Editor's note: The Republican Journal does not fact-check opinion columns. This column reflects the writer's opinion and personal research.

Will Nordic Farms ever build their salmon farm? The outcome of other proposed developments in the Midcoast region suggests the answer is no. The current opposition to Nordic is reminiscent of the past battles over Mack Point, Sears Island and LNG. In every case, the naysayers won. It seems unlikely that the Nordic outcome will be any different. Consider this look back in history:

In the late 1970s and early 1980s, the Midcoast was an economic wasteland. The chicken processing industry that once made Belfast the "Broiler Capital of the World” was moving out. Sardine plants were closing up.

Given those circumstances, the idea of a deep-water cargo port on Sears Island seemed to make a lot of sense. It would bring good jobs and open up all kinds of import/export opportunities for Maine businesses. The state of Maine obtained all the necessary permits and construction began. Despite opposition, the causeway, port access road and part of the wharf were constructed.

Then in 1982 the court granted the Sierra Club a temporary injunction to stop the development. The Sierra Club had successfully argued that the Environmental Impact Statement prepared by the state, Army Corp of Engineers and the EPA was defective in that it had not considered every “reasonably foreseeable” industry that might pop up on Sears Island once the cargo port was open. Rather, the agencies only evaluated the impact of the four “light-dry” uses for which the cargo port was specifically being developed.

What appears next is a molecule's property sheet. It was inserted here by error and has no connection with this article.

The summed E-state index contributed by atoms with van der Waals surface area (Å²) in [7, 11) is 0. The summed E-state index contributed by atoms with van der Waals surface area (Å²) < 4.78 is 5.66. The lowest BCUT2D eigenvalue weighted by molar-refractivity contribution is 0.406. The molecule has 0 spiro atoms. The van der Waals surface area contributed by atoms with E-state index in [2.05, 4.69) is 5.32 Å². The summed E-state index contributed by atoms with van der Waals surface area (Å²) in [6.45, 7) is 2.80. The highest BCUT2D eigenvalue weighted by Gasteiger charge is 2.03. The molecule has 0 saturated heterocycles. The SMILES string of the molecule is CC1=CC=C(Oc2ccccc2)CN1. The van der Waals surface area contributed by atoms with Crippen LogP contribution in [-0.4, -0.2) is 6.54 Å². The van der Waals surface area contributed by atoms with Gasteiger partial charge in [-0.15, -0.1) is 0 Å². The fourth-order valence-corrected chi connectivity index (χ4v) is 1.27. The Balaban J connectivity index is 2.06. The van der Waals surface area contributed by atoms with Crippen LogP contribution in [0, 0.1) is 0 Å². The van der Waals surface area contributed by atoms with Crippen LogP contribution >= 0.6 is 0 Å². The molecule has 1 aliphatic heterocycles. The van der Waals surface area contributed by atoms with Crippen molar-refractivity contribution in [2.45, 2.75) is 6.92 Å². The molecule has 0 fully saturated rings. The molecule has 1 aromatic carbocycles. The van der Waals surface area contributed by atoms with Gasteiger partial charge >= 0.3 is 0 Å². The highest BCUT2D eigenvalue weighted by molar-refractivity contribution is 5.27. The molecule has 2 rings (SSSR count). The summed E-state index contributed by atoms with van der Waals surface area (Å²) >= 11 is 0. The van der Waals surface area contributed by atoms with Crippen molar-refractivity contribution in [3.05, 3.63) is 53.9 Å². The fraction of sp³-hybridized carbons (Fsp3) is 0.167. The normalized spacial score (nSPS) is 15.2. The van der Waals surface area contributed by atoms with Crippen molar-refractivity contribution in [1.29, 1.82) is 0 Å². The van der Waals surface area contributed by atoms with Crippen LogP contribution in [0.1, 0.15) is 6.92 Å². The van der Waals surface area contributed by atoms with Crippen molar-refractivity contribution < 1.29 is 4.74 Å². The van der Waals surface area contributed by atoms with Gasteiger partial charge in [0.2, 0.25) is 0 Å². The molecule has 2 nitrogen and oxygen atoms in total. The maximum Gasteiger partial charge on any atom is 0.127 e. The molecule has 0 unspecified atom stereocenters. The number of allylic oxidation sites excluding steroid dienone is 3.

Now, I love that Sears Island is not developed. It is a great place to enjoy the coast without battling hordes of tourists. But the court’s decision was analogous to stopping Nordic because their permitting process evaluated only the impact of raising salmon and not the possibility that someday Nordic might raise trout. Pretty silly.

By 1990 the Sears Island cargo port project was abandoned, leaving piles of steel beams rusting in the fields near a half-finished wharf, Maine’s taxpayers with zero return on their substantial investment and the Midcoast with no new jobs (unless you were a lawyer).

Twenty years later, when my wife and I visited family in Wilmington, North Carolina, we saw firsthand how a robust deepwater port could co-exist with the “creative economy” and ecotourism.

Wilmington is a world-class destination for movie and TV show shoots. The area is rich in antebellum and post-Civil War history and tourism is big business. While we were there, the annual Azalea Festival (an event similar to Bangor’s American Folk Festival) was in full swing. The River Walk, located in the historic downtown area, provides access to dozens of restaurants, art galleries, narrated river cruises and sport fishing charters.